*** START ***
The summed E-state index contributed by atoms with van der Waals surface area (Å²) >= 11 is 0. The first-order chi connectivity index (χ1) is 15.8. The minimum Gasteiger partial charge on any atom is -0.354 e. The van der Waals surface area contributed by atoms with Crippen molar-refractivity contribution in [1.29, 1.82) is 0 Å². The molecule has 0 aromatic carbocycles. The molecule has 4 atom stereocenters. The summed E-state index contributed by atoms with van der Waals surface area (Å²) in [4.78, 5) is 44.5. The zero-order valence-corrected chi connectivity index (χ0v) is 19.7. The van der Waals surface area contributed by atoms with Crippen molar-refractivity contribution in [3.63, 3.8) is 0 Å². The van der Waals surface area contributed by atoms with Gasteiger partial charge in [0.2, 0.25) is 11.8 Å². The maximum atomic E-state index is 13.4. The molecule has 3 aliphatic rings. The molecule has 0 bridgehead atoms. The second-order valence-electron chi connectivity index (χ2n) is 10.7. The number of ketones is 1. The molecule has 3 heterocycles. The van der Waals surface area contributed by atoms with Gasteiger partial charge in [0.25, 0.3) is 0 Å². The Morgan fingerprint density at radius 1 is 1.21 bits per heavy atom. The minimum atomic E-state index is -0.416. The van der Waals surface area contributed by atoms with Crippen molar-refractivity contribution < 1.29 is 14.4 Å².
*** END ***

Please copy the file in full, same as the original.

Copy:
The summed E-state index contributed by atoms with van der Waals surface area (Å²) >= 11 is 0. The first-order chi connectivity index (χ1) is 15.8. The minimum Gasteiger partial charge on any atom is -0.354 e. The van der Waals surface area contributed by atoms with Crippen molar-refractivity contribution in [1.29, 1.82) is 0 Å². The molecule has 0 aromatic carbocycles. The molecule has 4 atom stereocenters. The summed E-state index contributed by atoms with van der Waals surface area (Å²) in [4.78, 5) is 44.5. The zero-order valence-corrected chi connectivity index (χ0v) is 19.7. The van der Waals surface area contributed by atoms with Crippen molar-refractivity contribution in [3.63, 3.8) is 0 Å². The van der Waals surface area contributed by atoms with Gasteiger partial charge in [0.2, 0.25) is 11.8 Å². The maximum atomic E-state index is 13.4. The molecule has 3 aliphatic rings. The molecule has 0 bridgehead atoms. The second-order valence-electron chi connectivity index (χ2n) is 10.7. The number of ketones is 1. The molecule has 3 heterocycles. The van der Waals surface area contributed by atoms with Gasteiger partial charge in [0.25, 0.3) is 0 Å². The Morgan fingerprint density at radius 1 is 1.21 bits per heavy atom. The minimum atomic E-state index is -0.416. The van der Waals surface area contributed by atoms with Crippen molar-refractivity contribution < 1.29 is 14.4 Å².